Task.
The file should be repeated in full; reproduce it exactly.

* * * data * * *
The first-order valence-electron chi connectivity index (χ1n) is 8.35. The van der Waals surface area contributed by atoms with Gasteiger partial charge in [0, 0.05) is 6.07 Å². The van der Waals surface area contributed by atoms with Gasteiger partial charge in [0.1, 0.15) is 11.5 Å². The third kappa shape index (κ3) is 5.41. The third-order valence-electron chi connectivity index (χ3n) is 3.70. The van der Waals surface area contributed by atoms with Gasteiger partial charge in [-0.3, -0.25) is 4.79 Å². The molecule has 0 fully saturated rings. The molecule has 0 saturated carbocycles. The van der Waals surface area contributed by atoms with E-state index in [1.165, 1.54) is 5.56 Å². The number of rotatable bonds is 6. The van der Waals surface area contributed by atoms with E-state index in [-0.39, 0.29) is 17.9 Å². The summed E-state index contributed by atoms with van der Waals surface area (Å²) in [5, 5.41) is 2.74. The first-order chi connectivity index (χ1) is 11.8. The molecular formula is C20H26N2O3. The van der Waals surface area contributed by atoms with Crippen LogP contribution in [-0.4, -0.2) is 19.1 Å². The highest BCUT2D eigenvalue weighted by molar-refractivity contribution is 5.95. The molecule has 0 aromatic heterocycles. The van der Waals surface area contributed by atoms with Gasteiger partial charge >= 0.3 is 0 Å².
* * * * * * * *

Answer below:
The first-order valence-electron chi connectivity index (χ1n) is 8.35. The van der Waals surface area contributed by atoms with Gasteiger partial charge in [0, 0.05) is 6.07 Å². The van der Waals surface area contributed by atoms with Gasteiger partial charge in [0.1, 0.15) is 11.5 Å². The third kappa shape index (κ3) is 5.41. The third-order valence-electron chi connectivity index (χ3n) is 3.70. The van der Waals surface area contributed by atoms with Gasteiger partial charge in [-0.3, -0.25) is 4.79 Å². The molecule has 0 fully saturated rings. The molecule has 0 saturated carbocycles. The van der Waals surface area contributed by atoms with E-state index in [1.165, 1.54) is 5.56 Å². The number of rotatable bonds is 6. The van der Waals surface area contributed by atoms with E-state index in [-0.39, 0.29) is 17.9 Å². The summed E-state index contributed by atoms with van der Waals surface area (Å²) in [5, 5.41) is 2.74. The first-order chi connectivity index (χ1) is 11.8. The molecular formula is C20H26N2O3. The van der Waals surface area contributed by atoms with Crippen LogP contribution in [-0.4, -0.2) is 19.1 Å². The highest BCUT2D eigenvalue weighted by molar-refractivity contribution is 5.95. The molecule has 0 aromatic heterocycles. The van der Waals surface area contributed by atoms with Gasteiger partial charge >= 0.3 is 0 Å².